It doesn’t matter what we do in life or what our role is in an organisation, we all have to make decisions – each and every day. And these decisions will most likely define us (even if just for that moment or day) – with so called ‘good’ decisions propelling us to greatness and ‘poor’ decisions leading to disappointment, often a feeling of failure and, sometimes these can even topple our careers. 

Think I’m being dramatic? Well just think about an easy decision that we all face each morning – what to wear. If we decide on an outfit that is well pressed, suits our colouring and shape and generally makes us look and feel good we are likely to have a great day. We will most likely feel more confident and hence will tackle greater challenges with gusto, we will be more inclined to engage with people and, research shows, will approach our tasks in a more ‘professional’ manner.

Let’s look at the opposite extreme, where we might be running late and just throw on what’s hanging in the wardrobe. Even though it may be an ‘appropriate’ outfit for the setting, if when we get there, others are wearing some well thought through and polished outfits, we are likely to feel inferior. Our confidence will reduce, we will be less likely to want to ‘present ourselves’ to new people and, research shows, are more like to adopt a more relaxed approach to the tasks we undertake. The above is, perhaps, a trivial example but hopefully it goes to show the impact of good or bad decision making even at this level. And, if we can’t even guarantee against falling into the above trap – and let’s face it most of us have been there are some time or another, how can we guard against making poor decisions around the important things in life. When every decision takes us towards or away from our goals and objectives, how can we make sure these are informed? When our decisions impact on others’ livelihoods, environments and happiness, how can we ensure these are ethically and soundly made and are free from bias?


How do we make decisions?

Quite simply there isn’t a straightforward answer, although researchers in the field of Neuroscience are starting to make some headway into discovering how our brains process information. The below brain map from David Straker in his Changing Minds (2008) book does indeed give some insight as to how/where knowledge and experience are processed.

7 How do we make decisions?

Quite simply there isn’t a straightforward answer, although researchers in the field of Neuroscience are starting to make some headway into discovering how our brains process information. The below brain map from David Straker in his Changing Minds (2008) book does indeed give some insight as to how/where knowledge and experience are processed.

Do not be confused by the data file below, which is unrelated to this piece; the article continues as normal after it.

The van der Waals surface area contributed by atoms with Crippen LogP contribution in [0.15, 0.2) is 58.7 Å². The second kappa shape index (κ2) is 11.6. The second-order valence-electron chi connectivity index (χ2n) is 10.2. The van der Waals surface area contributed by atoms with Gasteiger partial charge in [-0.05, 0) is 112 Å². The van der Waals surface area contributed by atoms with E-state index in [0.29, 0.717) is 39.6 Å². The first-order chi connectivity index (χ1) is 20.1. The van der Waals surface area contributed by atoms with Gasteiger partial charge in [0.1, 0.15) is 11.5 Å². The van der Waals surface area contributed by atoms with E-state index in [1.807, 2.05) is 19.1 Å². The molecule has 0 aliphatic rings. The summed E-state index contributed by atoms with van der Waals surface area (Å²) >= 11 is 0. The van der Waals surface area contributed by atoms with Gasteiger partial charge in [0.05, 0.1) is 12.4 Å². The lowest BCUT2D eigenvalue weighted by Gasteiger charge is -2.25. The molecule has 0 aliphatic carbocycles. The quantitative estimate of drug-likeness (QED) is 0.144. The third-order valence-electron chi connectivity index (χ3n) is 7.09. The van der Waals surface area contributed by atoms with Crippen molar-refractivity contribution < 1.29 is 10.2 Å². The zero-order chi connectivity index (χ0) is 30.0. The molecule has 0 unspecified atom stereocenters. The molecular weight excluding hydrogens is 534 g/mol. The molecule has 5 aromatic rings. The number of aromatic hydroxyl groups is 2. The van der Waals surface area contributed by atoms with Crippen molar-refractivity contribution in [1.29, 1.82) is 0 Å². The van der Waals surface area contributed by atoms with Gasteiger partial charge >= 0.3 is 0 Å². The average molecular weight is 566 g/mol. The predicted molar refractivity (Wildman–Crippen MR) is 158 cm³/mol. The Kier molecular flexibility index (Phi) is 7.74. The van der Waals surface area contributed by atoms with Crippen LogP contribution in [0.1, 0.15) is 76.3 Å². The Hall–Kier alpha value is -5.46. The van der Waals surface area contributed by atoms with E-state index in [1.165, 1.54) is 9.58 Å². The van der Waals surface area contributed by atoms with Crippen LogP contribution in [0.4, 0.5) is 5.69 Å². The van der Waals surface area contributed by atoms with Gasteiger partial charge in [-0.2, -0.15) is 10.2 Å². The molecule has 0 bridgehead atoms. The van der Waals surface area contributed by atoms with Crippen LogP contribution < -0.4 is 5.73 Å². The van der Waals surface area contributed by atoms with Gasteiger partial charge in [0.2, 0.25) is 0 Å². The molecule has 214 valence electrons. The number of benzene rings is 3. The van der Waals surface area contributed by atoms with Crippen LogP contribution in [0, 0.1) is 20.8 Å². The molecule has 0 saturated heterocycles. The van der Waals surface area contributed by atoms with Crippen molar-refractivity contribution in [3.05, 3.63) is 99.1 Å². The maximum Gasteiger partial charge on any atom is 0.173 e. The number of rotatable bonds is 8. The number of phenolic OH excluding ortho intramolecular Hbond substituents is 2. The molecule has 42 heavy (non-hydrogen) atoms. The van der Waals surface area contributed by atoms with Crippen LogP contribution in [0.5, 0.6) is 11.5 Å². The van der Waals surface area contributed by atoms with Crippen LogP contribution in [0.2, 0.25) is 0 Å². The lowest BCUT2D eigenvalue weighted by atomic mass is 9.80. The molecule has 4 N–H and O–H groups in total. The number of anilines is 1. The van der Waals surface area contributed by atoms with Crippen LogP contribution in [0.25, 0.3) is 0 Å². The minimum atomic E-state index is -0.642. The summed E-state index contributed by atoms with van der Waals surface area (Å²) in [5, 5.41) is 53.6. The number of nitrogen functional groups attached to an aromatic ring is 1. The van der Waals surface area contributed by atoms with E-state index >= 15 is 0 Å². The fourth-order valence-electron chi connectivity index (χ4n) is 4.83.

The one thing that we do know is that our brain is made up of building blocks called neurons (of which we have over 100 billion each!) and each of these neurons has thousands of pathways that connect to other neurons transferring data and experiences to different areas of the brain for processing. It is now understood that we are only limited to the number of pathways (connections) as we are limited to our experiences and, that the pathways become stronger (more automatic) through repetition. This goes to indicate that by expanding our knowledge and experiences we are able to make more connections and, by repeating processes, our connection between data, or recall, will become easier. So, whilst there isn’t perhaps a template in place to show how decisions are made, we do know that we can improve our decision-making ability through continually increasing our knowledge and new experiences.


What can affect our decision making?

A number of factors are cited as being responsible for poor decision making, amongst which are; lack of humility (assuming that someone knows everything); lack of empathy (disregard for anyone else’s feelings or position); lack of self-awareness (if we don’t recognise our own bias, it is impossible to make a ‘rational’ and ‘objective’ decision); lack of time (many decisions need to be made on the spot or at least in a short timescale); stress (which according to Ron Carucci from Navalent and writing for Harvard Business Review, drives us to making more binary choices).

Lack of emotional intelligence pretty much squares off the first three of these elements and we all know people who may lack this in certain areas. The chances are, if you are reading this blog, then you are not one of them. but certainly, if you know someone who is, I highly recommend dropping a copy of one Daniel Goleman’s excellent books on the subject on their desk! The thing is, as Mike Myatt, Chairman of N2Growth stated in his article for Forbes, most senior executives rise to the positions they are in because they possess emotional intelligence and have demonstrated great decision making in the past. How is it then that even with this in place bad decisions are made and some fall from grace as a result? As Myatt states ‘ you are only as good as your last decision’.